Not at this address?
August 10, 2008 5:47 AM   Subscribe

Over the last couple of weeks, I have started to receive mail (US, snail) addressed to people who do not live at my address. We are the third owners of our house, and the names appearing on the envelopes are not previous residents. The names are not local neighbors either. I have not yet received a duplicate name. I suppose this could be some odd coincidence, but in the entire time we've lived here, apart from the odd mail to previous residents, I haven't had mail like this. The stuff I'm getting ranges from marketing junk to forms that someone must have requested from the IRS. Its not a flood of mail- I've seen three pieces in the last two weeks, but the IRS piece has me a little spooked, and has set off alarm bells. This smells a bit like someone laying the groundwork for ID theft- either mine, or someone elses. Should I be concerned?
posted by taubman to Law & Government (8 answers total) 3 users marked this as a favorite
is your mailbox accessible from the outside? there have been cases of scammers opening up acounts using such addresses and having ups later leave packages on the porch that they then picked up themselves. you are right, this could be just a coincidence but it could also be more and you should be looking out.

I would suggest monitoring your credit report every month (there are subscription sites like that work pretty well). placing a fraud alert can freeze your credit history for a few months up to a few years. consider browsing the credit boards and fatwallet forum to see if similar cases have popped up there in the past.
posted by krautland at 6:09 AM on August 10, 2008

Well, it could be worse.

Are you sending the stuff back to the Post Office? Write "Addressee Does Not Live Here" and leave it in the mail box for the mail man to pick up. Let the post office deal with it.
posted by JJ86 at 7:06 AM on August 10, 2008

I don't know if you should be concerned but it seems like it would be worthwhile to try Googling your address to see what comes up.
posted by XMLicious at 7:50 AM on August 10, 2008

Perhaps it´s a prank, or someone whose idea of ¨revenge´ is for you to get a bunch of junk mail that will worry you?
posted by yohko at 7:54 AM on August 10, 2008

Talk to your post master (your mail carrier probably can't help) - he or she (or their office) can check into through official channels. They also increasingly have id-theft resources they can tap.
posted by wfrgms at 7:56 AM on August 10, 2008

Do send the mail back, clearly marked "Unknown Addressee". You won't have to put any postage on this; just drop it into a mailbox.

That being said, its important to keep records of mail received and sent back. By whom it was sent, to whom it was addressed, and the dates.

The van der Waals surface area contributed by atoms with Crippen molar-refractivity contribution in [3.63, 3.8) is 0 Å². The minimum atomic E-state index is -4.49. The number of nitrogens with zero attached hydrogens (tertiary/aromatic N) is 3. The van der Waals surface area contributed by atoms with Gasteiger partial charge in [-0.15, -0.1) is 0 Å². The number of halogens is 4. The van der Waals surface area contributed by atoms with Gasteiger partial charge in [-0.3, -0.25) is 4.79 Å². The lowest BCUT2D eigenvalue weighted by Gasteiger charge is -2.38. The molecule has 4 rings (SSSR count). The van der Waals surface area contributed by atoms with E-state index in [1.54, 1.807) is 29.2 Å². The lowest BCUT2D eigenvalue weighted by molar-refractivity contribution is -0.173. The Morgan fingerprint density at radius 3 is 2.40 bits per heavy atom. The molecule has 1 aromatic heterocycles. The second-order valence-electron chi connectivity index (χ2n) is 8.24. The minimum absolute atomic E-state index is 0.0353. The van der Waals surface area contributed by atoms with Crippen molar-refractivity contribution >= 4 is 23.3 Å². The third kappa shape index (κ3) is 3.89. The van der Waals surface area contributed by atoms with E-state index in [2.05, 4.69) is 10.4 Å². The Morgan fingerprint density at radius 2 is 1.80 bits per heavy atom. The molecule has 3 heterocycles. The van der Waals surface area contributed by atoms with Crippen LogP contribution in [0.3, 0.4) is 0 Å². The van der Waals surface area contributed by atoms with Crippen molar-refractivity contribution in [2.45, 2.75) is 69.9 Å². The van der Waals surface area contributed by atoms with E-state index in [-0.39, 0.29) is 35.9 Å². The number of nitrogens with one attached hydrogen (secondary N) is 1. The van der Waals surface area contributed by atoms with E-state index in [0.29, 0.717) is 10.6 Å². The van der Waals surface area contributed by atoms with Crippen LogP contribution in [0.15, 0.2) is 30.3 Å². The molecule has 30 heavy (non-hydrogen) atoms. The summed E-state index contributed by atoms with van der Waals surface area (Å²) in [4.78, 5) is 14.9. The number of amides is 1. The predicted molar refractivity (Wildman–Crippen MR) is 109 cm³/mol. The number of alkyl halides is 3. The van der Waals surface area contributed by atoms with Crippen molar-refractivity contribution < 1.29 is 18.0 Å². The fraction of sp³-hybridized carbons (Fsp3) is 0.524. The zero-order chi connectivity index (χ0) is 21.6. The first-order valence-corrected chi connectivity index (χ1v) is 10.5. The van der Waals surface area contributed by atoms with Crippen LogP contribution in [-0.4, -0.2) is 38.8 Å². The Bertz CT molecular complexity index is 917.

I had a nasty case of ID theft here in London. Someone started got my details and opened accounts but the cards were always sent to a "work" address. Shortly after I learned of this fraud, mail to other names who had never lived at my address started arriving (I purchased my flat in 2001 from the Estate of an English woman who had lived here since the early 70's so there was no way they'd ever resided here).

What started out as a trickle over the next three months or so turned into a flood of false names, all directed to my address. The letters became increasingly frequent and strident as judged by the words ("URGENT") and colours (red) used on the envelopes. Once Recorded Mail (requiring a signature) started showing up addressed to the fraudsters I started taking this seriously, and made notes.

Later, when letters to "The Resident" arrived asking for confirmation that the fraudsters didn't reside at my address I had evidence that these banks had been made aware ongoing fraud. I could point out that multiple letters had been returned over a period of several months. Further, I made sure the banks knew that I knew they'd never performed even the most basic of credit checks, as none of the false names had ever been registered in the electoral roll at my address - something that can be freely confirmed via the internet (

Another point that really pissed me off - the banks involved kept asking me for my name, and wanted me to sign an affidavit that I wasn't the individuals named. I refused, noting I'd never had an account relationship with the firms in question.

This all started back in October 2005, and it took about one year to mitigate. I last received mail addressed to "The Resident" perhaps six months ago. Apparently the bad debt has been sold a couple of times now, and they're still trying to collect.

So send it back, but definitely keep detailed notes. I think it gave me a lot of leverage with the banks once they started fishing about for someone to take a hit for the bad debts.
posted by Mutant at 8:36 AM on August 10, 2008 [7 favorites]

Might you try calling the IRS and asking what gives? It sets off alarm bells in my mind, too. The innocent explanation is that they've got the wrong address, but that's something they ought to know, too. Here is a list of ways to contact them.
posted by fogster at 10:40 AM on August 10, 2008

Here's more information about Fed-approved free credit reporting.

Every U.S. citizen should be taking advantage of this annual free service.
posted by Ky at 11:00 AM on August 10, 2008 [1 favorite]

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